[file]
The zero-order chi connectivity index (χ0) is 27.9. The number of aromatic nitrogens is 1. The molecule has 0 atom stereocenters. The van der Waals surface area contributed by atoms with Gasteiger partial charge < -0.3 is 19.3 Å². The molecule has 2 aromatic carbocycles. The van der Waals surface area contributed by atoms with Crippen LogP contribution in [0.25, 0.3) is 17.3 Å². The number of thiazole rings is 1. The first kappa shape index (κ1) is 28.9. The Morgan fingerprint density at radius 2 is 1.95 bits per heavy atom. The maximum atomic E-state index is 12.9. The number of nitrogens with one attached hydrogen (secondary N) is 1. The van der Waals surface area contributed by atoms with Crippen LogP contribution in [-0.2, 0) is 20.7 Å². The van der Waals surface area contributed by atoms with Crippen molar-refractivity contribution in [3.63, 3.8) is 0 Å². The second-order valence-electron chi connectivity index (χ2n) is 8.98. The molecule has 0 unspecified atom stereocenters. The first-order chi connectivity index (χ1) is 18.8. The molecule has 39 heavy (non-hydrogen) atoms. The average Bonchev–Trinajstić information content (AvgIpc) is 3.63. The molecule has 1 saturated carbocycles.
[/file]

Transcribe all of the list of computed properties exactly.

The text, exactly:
The zero-order chi connectivity index (χ0) is 27.9. The number of aromatic nitrogens is 1. The molecule has 0 atom stereocenters. The van der Waals surface area contributed by atoms with Gasteiger partial charge < -0.3 is 19.3 Å². The molecule has 2 aromatic carbocycles. The van der Waals surface area contributed by atoms with Crippen LogP contribution in [0.25, 0.3) is 17.3 Å². The number of thiazole rings is 1. The first kappa shape index (κ1) is 28.9. The Morgan fingerprint density at radius 2 is 1.95 bits per heavy atom. The maximum atomic E-state index is 12.9. The number of nitrogens with one attached hydrogen (secondary N) is 1. The van der Waals surface area contributed by atoms with Crippen LogP contribution in [-0.2, 0) is 20.7 Å². The van der Waals surface area contributed by atoms with Crippen molar-refractivity contribution in [3.63, 3.8) is 0 Å². The second-order valence-electron chi connectivity index (χ2n) is 8.98. The molecule has 0 unspecified atom stereocenters. The first-order chi connectivity index (χ1) is 18.8. The molecule has 39 heavy (non-hydrogen) atoms. The average Bonchev–Trinajstić information content (AvgIpc) is 3.63. The molecule has 1 saturated carbocycles.